Can You Sharpen A Serrated Knife With A Steel?

By Ryan Leavitt •  Updated: 03/06/21 •  4 min read

Did you know?

Serrated knives despite being able to hold their edges for long compared to straight-edged knives, also require grinding to restore their sharpness. However, these blades are difficult to sharpen and hence require you to use the right sharpener.

Serrated blades are sharpened differently and using different sharpeners than those used for straight-edge blades. While sharpening these blades is complex, you can do it by yourself as it is a self-explanatory task.

With serrated knives, you will need to pass the sharpener gently through each serration. This helps in ensuring that all serrations in the blade are sharpened uniformly.

How to use

Steel rods are quite easy to use when sharpening serrated blades. Most rod sharpeners for serrated blades feature a taper for accommodating different serration sizes. The steps that you should follow include:

Locate the beveled edge side on the blade

Serrated blades are not the same on both sides; one side is beveled while the other is not. On one side of the blade, the blade continues with the same angle from the handle to the blade’s edge. However, on the other side, the blade’s face angles down slightly before the serrated edge. This is the bevel of the blade. Only run the rod on the beveled edge.

Place the rod in one of the serrations

Identifying the right angle for serrated blades is quite easy. This is because you can rely on the bevel to guide you. The perfect angle for these blades is 13-17 degrees. Once you have identified the right angle, the next thing you should do is place the rod in one of the gullets.

If your rod has a taper, locate the point where the diameter rod is equal to the size of the serrations or slightly smaller.

Grinding the first serration

Run the steel along the first serration in short consistent strokes. Push the rod in one direction toward the spine and away from the blade’s edge. For purposes of even grinds, rotate the rod slightly.

Ensure that you only push the rod to the point where the serrations are the same diameter as the rod. This prevents the serration from enlarging.

Check for burrs

Once you are done with sharpening your serrated blade, run your fingers behind the glove to check for metal shavings or a burr.

After you feel a burr, it is evident that you have sufficiently sharpened the groove. You can run a few strokes of the steel rod to polish the sharp grooves.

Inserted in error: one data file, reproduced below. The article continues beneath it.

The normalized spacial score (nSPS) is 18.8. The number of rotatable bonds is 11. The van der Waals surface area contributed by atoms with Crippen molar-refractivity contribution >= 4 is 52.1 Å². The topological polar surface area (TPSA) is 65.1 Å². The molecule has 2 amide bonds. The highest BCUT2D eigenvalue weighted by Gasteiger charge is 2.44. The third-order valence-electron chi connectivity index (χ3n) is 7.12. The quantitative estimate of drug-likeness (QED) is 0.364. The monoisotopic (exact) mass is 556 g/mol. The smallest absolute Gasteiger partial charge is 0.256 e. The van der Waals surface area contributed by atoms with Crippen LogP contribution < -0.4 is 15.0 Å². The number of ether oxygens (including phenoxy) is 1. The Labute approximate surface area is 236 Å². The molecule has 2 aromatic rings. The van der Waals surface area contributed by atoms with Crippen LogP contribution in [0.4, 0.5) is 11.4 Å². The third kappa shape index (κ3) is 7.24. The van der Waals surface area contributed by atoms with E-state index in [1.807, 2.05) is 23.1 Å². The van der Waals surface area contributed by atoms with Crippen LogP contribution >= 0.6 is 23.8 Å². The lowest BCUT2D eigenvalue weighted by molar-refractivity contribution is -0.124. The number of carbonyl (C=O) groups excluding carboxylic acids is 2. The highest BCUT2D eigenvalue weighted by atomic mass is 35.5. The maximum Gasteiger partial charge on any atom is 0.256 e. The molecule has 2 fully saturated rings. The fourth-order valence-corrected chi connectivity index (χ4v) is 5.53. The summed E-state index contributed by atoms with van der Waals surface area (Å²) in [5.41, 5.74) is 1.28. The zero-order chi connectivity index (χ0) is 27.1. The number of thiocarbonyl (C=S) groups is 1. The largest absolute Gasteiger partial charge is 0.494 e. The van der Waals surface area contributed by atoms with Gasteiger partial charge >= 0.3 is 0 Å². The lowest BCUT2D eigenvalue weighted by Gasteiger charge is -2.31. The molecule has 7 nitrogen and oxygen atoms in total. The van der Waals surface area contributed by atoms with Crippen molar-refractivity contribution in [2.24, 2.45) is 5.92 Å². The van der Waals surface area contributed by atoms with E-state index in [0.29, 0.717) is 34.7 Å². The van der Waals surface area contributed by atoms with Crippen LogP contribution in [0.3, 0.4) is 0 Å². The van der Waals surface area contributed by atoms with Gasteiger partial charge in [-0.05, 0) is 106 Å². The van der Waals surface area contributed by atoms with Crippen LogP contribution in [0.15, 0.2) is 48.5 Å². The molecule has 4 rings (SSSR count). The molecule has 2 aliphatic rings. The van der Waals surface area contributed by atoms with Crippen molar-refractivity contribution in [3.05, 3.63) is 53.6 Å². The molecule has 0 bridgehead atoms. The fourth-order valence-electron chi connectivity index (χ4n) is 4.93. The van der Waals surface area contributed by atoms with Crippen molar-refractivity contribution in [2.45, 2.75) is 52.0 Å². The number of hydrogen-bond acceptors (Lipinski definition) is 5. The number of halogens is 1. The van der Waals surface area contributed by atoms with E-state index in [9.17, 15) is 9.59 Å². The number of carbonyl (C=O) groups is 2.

When sharpening your serrated blade, you should keep adjusting the position of the grinding rod so that the steel rod fills the groove. This, in turn, results in uniform sharpness.

File away the burrs

The burrs on the blade are mostly metal shavings that have been filed off during grinding.  To remove these burrs, gently rub the blade against fine-grit sandpaper.

Alternatively, you can run the rod lightly against each glove while exercising great care and caution so that you do not apply extreme pressure that is likely to remove the shavings.

Using an electric serrated blade sharpener

If you have a couple of dollars to splurge on the best serrated knife sharpener, you should consider buying an electric sharpener for the blade. This sharpener is not only efficient but also less tedious than a steel rod.

The electric serrated blade sharpener features inbuilt guides that make it effortlessly easy to set the angle.

When using this sharpener for your blades, the first thing you should do is read the user manual and manufacturer’s guide. This will enlighten you on the steps to follow when sharpening your blade.

Most electric sharpeners come with a 3-step mechanism with the last step being the honing and polishing stage.

After you have read and understood the working principle, the next thing you should do is place the blade in the grinding slot.

Draw the full length of the blade through the electric sharpener 4-5 times for each side. Alternate the sides for grinding uniformity and evenness.

The best thing about an electric sharpener is that it is a great choice for extremely dull serrated blades that are otherwise hard to sharpen using a grinding steel rod.

Since not all serrated blade models are the same, you can adopt different grinding strategies depending on the type of blade you are grinding.


Maintaining the sharpness of a serrated blade is not always an easy task.

Unlike straight edge blades that you can sharpen in only a few minutes, serrated blades are complex to sharpness. A sharp serrated blade cuts through food easily and in clean and consistent cuts.

Ryan Leavitt

Hi my name is Ryan Leavitt a Marine Corps Veteran and currently an over the road trucker (Long Haul). I am no expert chef but am enjoying preparing my own meals on the road and testing all the different knives.